It’s almost a century now since the short story made its appearance in Tamil. Enchanted by the fresh literary form introduced from the West, the Tamils took to it immediately and wholeheartedly. They soon invented a tenor and sensibility that was compatible with, conducive to, and reflective of the grammar of the new genre. They looked for various ways in which it could be teased out in terms of their own milieu and ethos. Today it is undoubtedly the major medium of literary expression, convincingly capturing a startling range of human responses to the struggles and complexities of modern life.
We felt, therefore, that the Tamil short story deserved to be studied very carefully from its origins and through all its ascents and descents. This anthology traces the evolution of the Tamil short story through the changing landscapes of the different decades, straddling a range of social concerns relevant to the times. There are eighty-eight stories in all in this anthology, spanning nine decades (1913-2000).
Pick and choose
It proved to be a daunting task. For one, an embarrassment of riches stoutly stared us in the face. Also, since we were clear that the collection should represent all the aesthetic and political perspectives that define and characterise the movement of the Tamil short story, it left the field too wide open.
But the editor systematically waded through thousands of stories to make this selection. And stories were culled from every available source – little known magazines from the turn of the previous century and out-of-print editions from yesteryears to contemporary literary magazines and innumerable anthologies of both serious and popular short fiction.
What did we look for in a story? We set ourselves three vital principles to guide us through the selection. First, we looked for rich experiences that possessed a very strong sense of “story”, an attribute that would survive the conflict of nuances between languages during the process of translation. Second, we decided on stories that reflected diverse geographical, professional and social backdrops that are a composite of Tamil life and ethos. Finally, the commitment of the writer to the form of the short story was crucial. Only then would a truthful narration of the depicted experience be possible.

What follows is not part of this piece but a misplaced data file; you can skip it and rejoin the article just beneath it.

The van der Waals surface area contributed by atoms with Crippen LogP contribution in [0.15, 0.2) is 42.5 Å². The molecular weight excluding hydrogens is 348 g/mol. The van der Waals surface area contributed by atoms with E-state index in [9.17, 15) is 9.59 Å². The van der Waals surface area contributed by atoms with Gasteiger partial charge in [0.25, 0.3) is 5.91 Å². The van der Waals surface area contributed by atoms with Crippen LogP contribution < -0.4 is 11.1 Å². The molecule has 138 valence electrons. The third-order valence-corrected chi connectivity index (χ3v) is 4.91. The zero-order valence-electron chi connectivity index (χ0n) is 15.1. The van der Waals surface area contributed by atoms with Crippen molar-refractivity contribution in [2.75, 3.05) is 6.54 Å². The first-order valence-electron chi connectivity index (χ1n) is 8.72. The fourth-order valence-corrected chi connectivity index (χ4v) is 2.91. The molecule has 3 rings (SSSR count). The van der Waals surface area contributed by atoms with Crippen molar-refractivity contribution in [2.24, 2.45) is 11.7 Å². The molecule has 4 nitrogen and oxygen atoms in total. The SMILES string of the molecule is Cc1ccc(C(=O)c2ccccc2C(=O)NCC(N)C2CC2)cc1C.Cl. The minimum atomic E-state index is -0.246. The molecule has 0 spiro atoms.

Through the tides, through the tides
While the early stalwarts gave a good start, it was the writers of the '30s who ushered in a fresh literary vibrancy. Then came the pre-Independence writers who combined nationalism with the human predicament, their stories always underscored by a noble idealism. Of course nothing happened in a neat pattern. Literary magazines and popular magazines flourished side by side, though they lived in parallel worlds. The post-Independence writers exhibited a new spirit, in keeping with the hopes and aspirations of a young nation. The Dravidian movement ushered in a new kind of writing, highly influential and popular.
In the ‘60s, idealism gave way to sharp social criticism and realism reigned supreme. The mid-‘70s and '80s saw writers who had rural beginnings. Quotidian happenings in villages and small towns were narrated with great compassion. The 1990s saw the emergence of a strain of writing which has come to be known as Dalit writing. Written in rich, earthy dialect, these searingly honest tales are nuanced, revealing a refined sagacity that hasn’t forsaken its political edge.
Identifying the authors
Most authors in this anthology are not full-time writers and are engaged in a variety of arduous professions to sustain a livelihood. It is astonishing that they have crafted such chiselled gems in such adverse circumstances, defying the perception of leisure and comfort commonly associated with literature. Such is their commitment to literature.